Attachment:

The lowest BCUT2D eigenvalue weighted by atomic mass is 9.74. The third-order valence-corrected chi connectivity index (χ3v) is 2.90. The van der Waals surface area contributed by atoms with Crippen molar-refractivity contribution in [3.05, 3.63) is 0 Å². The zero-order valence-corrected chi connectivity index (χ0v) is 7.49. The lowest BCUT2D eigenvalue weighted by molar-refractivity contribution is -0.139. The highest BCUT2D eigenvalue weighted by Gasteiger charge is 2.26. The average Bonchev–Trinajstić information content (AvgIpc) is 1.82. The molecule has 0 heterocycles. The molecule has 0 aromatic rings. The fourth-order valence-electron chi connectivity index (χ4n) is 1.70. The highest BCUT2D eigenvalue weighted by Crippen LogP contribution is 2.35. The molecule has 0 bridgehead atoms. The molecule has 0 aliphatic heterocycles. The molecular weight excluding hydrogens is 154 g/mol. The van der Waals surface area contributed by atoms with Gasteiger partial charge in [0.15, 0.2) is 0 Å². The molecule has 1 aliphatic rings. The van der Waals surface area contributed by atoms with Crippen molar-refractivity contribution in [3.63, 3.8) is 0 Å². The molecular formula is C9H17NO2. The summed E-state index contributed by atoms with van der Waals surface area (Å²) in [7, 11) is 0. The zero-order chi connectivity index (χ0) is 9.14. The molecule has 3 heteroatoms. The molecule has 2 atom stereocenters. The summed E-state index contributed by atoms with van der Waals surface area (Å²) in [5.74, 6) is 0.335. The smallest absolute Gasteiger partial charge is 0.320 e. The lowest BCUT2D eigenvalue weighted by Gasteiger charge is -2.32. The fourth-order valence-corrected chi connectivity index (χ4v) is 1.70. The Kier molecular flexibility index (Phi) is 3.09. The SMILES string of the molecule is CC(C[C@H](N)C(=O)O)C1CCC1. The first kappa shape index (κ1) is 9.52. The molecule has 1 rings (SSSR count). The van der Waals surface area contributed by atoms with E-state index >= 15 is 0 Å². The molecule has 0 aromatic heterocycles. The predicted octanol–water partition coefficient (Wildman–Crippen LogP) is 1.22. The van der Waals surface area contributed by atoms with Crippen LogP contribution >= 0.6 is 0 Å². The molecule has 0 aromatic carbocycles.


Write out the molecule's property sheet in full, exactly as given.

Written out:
The lowest BCUT2D eigenvalue weighted by atomic mass is 9.74. The third-order valence-corrected chi connectivity index (χ3v) is 2.90. The van der Waals surface area contributed by atoms with Crippen molar-refractivity contribution in [3.05, 3.63) is 0 Å². The zero-order valence-corrected chi connectivity index (χ0v) is 7.49. The lowest BCUT2D eigenvalue weighted by molar-refractivity contribution is -0.139. The highest BCUT2D eigenvalue weighted by Gasteiger charge is 2.26. The average Bonchev–Trinajstić information content (AvgIpc) is 1.82. The molecule has 0 heterocycles. The molecule has 0 aromatic rings. The fourth-order valence-electron chi connectivity index (χ4n) is 1.70. The highest BCUT2D eigenvalue weighted by Crippen LogP contribution is 2.35. The molecule has 0 bridgehead atoms. The molecule has 0 aliphatic heterocycles. The molecular weight excluding hydrogens is 154 g/mol. The van der Waals surface area contributed by atoms with Gasteiger partial charge in [0.15, 0.2) is 0 Å². The molecule has 1 aliphatic rings. The van der Waals surface area contributed by atoms with Crippen molar-refractivity contribution in [3.63, 3.8) is 0 Å². The molecular formula is C9H17NO2. The summed E-state index contributed by atoms with van der Waals surface area (Å²) in [7, 11) is 0. The zero-order chi connectivity index (χ0) is 9.14. The molecule has 3 heteroatoms. The molecule has 2 atom stereocenters. The summed E-state index contributed by atoms with van der Waals surface area (Å²) in [5.74, 6) is 0.335. The smallest absolute Gasteiger partial charge is 0.320 e. The lowest BCUT2D eigenvalue weighted by Gasteiger charge is -2.32. The fourth-order valence-corrected chi connectivity index (χ4v) is 1.70. The Kier molecular flexibility index (Phi) is 3.09. The SMILES string of the molecule is CC(C[C@H](N)C(=O)O)C1CCC1. The first kappa shape index (κ1) is 9.52. The molecule has 1 rings (SSSR count). The van der Waals surface area contributed by atoms with E-state index >= 15 is 0 Å². The molecule has 0 aromatic heterocycles. The predicted octanol–water partition coefficient (Wildman–Crippen LogP) is 1.22. The van der Waals surface area contributed by atoms with Crippen LogP contribution >= 0.6 is 0 Å². The molecule has 0 aromatic carbocycles.